Alex Newell Is Ready to Break Down the Gender Barrier | Playbill

Special Features Alex Newell Is Ready to Break Down the Gender Barrier

They're returning to Broadway in Shucked—a musical about corn, and also a call for progress.

Alex Newell Heather Gershonowitz

Alex Newell knows how to command the spotlight.

With a megawatt smile and a vibrantly expressive voice, Newell has carved out a niche for themselves as a no-nonsense vessel of exhilaration. First bursting onto the scene as a standout member of the television show Glee, Newell has split their time between the screen and the stage, most recently starring on screen in the television musical comedy Zoey’s Extraordinary Playlist. Now, Newell is back on the boards, playing strong-tempered whisky distiller Lulu in the new musical comedy Shucked.

“Lulu knows everything, she has a dirty dirty mind, and is creative in every sense of the word,” Newell tells Playbill as they lean forward, eager to share. “She is this independent person that’s had to pull themselves up by the bootstraps and teach themselves a lot of things, express themselves in different ways. It’s like me, but heightened.”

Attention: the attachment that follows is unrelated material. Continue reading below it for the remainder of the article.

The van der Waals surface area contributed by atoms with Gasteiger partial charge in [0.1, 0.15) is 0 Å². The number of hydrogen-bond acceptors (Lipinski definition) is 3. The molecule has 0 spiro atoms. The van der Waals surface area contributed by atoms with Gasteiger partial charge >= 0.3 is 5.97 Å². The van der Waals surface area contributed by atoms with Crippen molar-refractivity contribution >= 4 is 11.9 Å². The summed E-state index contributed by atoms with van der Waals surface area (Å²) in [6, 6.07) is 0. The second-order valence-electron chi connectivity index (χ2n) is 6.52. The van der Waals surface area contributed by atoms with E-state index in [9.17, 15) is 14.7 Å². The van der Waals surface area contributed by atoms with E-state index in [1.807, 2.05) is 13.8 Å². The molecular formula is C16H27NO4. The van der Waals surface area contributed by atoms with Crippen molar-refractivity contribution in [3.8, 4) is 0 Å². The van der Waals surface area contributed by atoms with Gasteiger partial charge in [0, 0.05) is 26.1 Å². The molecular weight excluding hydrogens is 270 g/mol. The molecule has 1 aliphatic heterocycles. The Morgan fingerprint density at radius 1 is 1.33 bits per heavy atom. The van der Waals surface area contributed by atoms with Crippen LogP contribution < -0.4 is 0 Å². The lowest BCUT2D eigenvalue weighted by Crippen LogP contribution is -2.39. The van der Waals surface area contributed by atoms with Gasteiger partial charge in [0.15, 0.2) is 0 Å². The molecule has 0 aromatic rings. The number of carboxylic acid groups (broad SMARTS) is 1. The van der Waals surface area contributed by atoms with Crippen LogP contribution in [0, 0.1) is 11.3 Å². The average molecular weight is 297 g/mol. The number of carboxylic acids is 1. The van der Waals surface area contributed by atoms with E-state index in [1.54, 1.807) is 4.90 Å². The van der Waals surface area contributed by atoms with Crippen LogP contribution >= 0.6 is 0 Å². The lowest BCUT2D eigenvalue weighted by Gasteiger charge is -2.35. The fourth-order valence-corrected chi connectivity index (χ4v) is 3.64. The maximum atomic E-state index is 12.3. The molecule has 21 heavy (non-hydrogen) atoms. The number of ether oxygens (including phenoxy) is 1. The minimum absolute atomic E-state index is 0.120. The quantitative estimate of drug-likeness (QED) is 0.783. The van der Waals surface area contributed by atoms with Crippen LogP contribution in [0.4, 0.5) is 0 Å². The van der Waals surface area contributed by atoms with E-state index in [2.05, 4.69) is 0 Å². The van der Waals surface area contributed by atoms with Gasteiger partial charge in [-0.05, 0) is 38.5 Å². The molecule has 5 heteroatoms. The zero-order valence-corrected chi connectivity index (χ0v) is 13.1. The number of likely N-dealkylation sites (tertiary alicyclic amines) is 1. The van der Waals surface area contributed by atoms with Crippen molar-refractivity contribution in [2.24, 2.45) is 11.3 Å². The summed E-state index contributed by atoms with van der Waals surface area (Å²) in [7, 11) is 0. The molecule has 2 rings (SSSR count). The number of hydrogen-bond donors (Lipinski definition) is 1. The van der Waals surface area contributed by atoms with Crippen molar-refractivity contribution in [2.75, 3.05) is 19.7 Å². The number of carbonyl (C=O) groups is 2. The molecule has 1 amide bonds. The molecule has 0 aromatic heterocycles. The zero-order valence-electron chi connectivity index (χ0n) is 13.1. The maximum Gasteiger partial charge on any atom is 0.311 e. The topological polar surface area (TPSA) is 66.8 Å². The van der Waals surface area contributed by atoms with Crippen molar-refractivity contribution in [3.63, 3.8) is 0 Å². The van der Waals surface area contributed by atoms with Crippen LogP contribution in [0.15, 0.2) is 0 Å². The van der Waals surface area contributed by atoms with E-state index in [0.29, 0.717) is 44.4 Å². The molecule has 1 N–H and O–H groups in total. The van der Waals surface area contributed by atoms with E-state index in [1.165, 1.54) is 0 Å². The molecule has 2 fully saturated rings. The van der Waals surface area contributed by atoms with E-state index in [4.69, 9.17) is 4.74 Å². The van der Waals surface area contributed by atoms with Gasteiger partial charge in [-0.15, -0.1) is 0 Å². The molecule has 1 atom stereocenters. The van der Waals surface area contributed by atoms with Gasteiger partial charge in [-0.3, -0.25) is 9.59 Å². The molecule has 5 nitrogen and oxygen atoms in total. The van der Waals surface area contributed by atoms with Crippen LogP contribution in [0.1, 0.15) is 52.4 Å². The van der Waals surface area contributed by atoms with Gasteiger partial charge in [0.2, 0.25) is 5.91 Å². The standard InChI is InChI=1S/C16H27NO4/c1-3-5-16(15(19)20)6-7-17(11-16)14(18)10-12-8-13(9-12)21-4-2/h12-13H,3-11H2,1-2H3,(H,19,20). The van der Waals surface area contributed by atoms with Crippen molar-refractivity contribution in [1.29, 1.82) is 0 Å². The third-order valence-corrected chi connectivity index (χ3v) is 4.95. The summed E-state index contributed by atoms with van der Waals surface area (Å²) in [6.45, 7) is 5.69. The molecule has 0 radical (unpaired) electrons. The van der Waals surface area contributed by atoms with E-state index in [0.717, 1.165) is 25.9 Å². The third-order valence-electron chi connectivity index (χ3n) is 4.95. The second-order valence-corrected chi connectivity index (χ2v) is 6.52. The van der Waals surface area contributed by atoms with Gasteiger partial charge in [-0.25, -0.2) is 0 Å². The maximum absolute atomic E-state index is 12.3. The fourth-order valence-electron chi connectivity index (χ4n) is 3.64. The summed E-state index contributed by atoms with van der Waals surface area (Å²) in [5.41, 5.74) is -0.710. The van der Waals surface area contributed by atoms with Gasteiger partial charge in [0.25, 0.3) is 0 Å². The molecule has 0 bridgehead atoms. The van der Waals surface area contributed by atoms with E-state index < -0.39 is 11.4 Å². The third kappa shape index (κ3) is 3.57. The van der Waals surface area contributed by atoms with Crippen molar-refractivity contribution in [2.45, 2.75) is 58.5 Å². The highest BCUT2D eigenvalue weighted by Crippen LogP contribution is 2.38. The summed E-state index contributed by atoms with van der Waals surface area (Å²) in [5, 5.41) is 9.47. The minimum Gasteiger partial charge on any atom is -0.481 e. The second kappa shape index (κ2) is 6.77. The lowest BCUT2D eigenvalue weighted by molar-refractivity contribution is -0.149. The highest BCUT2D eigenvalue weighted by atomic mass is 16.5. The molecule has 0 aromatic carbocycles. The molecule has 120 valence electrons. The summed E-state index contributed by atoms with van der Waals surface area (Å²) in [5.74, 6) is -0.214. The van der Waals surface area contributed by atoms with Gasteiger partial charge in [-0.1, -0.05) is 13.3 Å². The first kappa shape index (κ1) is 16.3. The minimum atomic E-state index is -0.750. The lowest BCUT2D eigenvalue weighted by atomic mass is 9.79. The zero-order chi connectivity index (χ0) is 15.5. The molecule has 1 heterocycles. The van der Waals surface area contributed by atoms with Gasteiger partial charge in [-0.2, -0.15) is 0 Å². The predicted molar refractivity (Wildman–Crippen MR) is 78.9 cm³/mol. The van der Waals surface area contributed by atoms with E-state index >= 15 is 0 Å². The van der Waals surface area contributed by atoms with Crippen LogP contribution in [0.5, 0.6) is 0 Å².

At its core, Shucked is a story about breaking barriers, and reshaping traditions to support a  new generation. Set in a small rural community in the middle of the country, the town is almost completely isolated from the outside world. When the area's corn crop is suddenly blighted, innocent Maizy (played by Caroline Innerbichler) takes the advice of her worldly cousin, Lulu, and ventures into the outside world in search of a miracle—or perhaps, a miracle worker?

Newell, a gender-nonconforming person who uses all pronouns (she/he/they), made their Broadway debut in 2017 as Asaka in the revival of Once On This Island. That debut was both triumphant and bittersweet: In spite of rave reviews for their performance, they were overlooked come Tony Awards season, with numerous nominators telling Newell that they didn’t know if they should have voted them into the Actor or Actress categories.

“My entire first time on Broadway was, ‘You were snubbed’,” Newell remembers. “I went everywhere, and that's what I was. Not, ‘Hello Alex how are you.’ It was always, ‘Oh how awful.’ The rationality that was given to me was, ‘Well we didn't know what category to put you in. You’re just so different.’ Was that supposed to make me feel better or worse?”

A lot has changed in the last five years: many award ceremonies have done away with gendered categories altogether, or at least asked gender-nonconforming or non-binary performers to select the category they would prefer to be considered for. When asked for a comment about Newell’s criticisms, the Tony Awards said to Playbill, “We recognize that the current acting categories are not fully inclusive, and we are currently in discussion about how to best adjust them to address this. Unfortunately, we are still in process on this and our rules do not allow us to make changes once a season has begun. We are working thoughtfully to ensure that no member of our community feel excluded (on the basis of gender identity) in future seasons.”